“We should want to worship with other Christians who are a different race, Howlett says. “We are spirit beings with a natural body but not bound to our own skin color. To bring heaven on earth, we must begin to integrate races in the church. Worship besides your white friend. Worship besides your black friend. The church won’t be as effective to the world (salt & light) until churches become multi-cultural which resembles the kingdom of God.”
Linda Madison, a media relations strategist in the DMV area prefers multicultural churches that focus on Christian fellowship and true reflection of Christ’s outgoing and boundless love. Her love experiences living on the west and east coasts have allowed her to experience very different communities.
“I live in a predominately African-American community in Prince George’s County, Maryland, yet I work, in a very diverse office,” Madison says. “When I lived in Los Angeles some 20 years ago, I attended Church on the Way, pastored by Jack Hayford who is white and the church was multi-racial.”
Madison is not a fan of racially segregated churches, calling them “not okay.”
“The racial makeup of a church is important to me as long as we are all there for a common goal, which is to serve the Lord,” she says.
Madison believes race shouldn’t matter for Believers who are coming to serve God. “In Jesus’ eyes there were only two factions: Jews and Gentiles. Even so, His charge to us, His people, was to love each other as we love ourselves.”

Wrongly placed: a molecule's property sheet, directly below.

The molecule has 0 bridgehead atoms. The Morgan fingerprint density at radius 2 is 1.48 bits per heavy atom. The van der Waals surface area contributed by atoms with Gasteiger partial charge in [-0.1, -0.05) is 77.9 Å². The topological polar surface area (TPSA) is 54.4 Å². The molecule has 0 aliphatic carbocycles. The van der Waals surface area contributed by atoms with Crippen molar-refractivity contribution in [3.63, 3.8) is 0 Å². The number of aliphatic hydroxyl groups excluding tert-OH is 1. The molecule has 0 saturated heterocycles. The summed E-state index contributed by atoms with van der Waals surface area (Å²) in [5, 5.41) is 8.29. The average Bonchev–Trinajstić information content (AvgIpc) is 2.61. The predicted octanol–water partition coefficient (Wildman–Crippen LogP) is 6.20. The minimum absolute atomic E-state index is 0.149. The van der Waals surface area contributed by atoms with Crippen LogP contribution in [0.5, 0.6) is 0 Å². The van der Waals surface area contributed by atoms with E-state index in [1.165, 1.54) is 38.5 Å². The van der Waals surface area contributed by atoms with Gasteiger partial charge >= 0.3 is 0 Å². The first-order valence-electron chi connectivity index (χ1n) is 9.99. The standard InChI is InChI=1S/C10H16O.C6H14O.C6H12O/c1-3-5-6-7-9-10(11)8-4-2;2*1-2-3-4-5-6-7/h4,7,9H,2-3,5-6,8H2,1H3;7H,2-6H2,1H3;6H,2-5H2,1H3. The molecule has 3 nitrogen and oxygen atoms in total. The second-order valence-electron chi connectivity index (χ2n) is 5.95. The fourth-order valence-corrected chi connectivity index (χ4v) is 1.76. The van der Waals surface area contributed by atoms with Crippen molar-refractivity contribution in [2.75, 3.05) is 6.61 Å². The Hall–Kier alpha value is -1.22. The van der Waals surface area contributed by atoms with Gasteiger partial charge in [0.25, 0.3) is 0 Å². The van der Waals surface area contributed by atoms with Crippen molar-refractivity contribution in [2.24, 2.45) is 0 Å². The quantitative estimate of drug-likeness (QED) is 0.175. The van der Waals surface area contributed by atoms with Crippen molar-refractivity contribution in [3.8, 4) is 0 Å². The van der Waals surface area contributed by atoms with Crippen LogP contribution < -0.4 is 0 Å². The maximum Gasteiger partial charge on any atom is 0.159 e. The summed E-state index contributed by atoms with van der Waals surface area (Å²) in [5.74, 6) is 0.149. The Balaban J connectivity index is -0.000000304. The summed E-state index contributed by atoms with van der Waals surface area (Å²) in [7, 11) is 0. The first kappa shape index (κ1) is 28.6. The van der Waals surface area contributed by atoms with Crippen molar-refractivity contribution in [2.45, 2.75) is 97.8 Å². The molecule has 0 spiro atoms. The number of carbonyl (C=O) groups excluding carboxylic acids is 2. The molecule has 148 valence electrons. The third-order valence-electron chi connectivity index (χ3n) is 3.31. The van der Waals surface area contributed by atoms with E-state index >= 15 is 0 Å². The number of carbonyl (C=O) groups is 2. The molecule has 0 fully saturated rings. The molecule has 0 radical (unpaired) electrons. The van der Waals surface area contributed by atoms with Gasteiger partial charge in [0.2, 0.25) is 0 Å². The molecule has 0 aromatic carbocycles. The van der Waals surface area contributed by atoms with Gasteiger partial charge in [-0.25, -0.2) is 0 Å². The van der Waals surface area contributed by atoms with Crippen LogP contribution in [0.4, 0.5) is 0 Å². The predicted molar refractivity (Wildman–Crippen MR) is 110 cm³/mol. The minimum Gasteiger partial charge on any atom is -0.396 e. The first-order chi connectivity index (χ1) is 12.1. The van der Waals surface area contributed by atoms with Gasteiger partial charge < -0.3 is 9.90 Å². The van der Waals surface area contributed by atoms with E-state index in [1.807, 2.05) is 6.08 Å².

Ultimately, many Christians follow the example of their leadership when welcoming believers of all races and ethnicities to worship together. However, with today’s influx of digital platforms, it’s easy to find Christians of various races listening to the same sermon on their phone or computers, but sharing a pew makes a more powerful statement of coming together as a Church.
“I think it begins with the Pastors to make sure they’re encouraging diversity in their church,” Howlett suggests. “They must be loving on all walks of life. They must preach against sin such as racism. Preach the unadulterated Word of God — the words of Jesus — and it’ll draw all men to your church.”
Here are a few verses to reflect on concerning unity within the Church:
“I do not ask for these only, but also for those who will believe in me through their word, 21 that they may all be one, just as you, Father, are in me, and I in you, that they also may be in us, so that the world may believe that you have sent me.” John 17: 20-21
“I appeal to you, brothers, by the name of our Lord Jesus Christ, that all of you agree, and that there be no divisions among you, but that you be united in the same mind and the same judgment.” I Corinthians 1: 10
“But now that faith has come, we are no longer under a guardian, 26 for in Christ Jesus you are all sons of God, through faith.27 For as many of you as were baptized into Christ have put on Christ. 28 There is neither Jew nor Greek, there is neither slave nor free, there is no male and female, for you are all one in Christ Jesus. 29 And if you are Christ’s, then you are Abraham’s offspring, heirs according to promise.” Galatians 3:25-28
“All nations whom thou hast made shall come and worship before thee, O Lord; and shall glorify thy name.” Psalms 86:9 KJV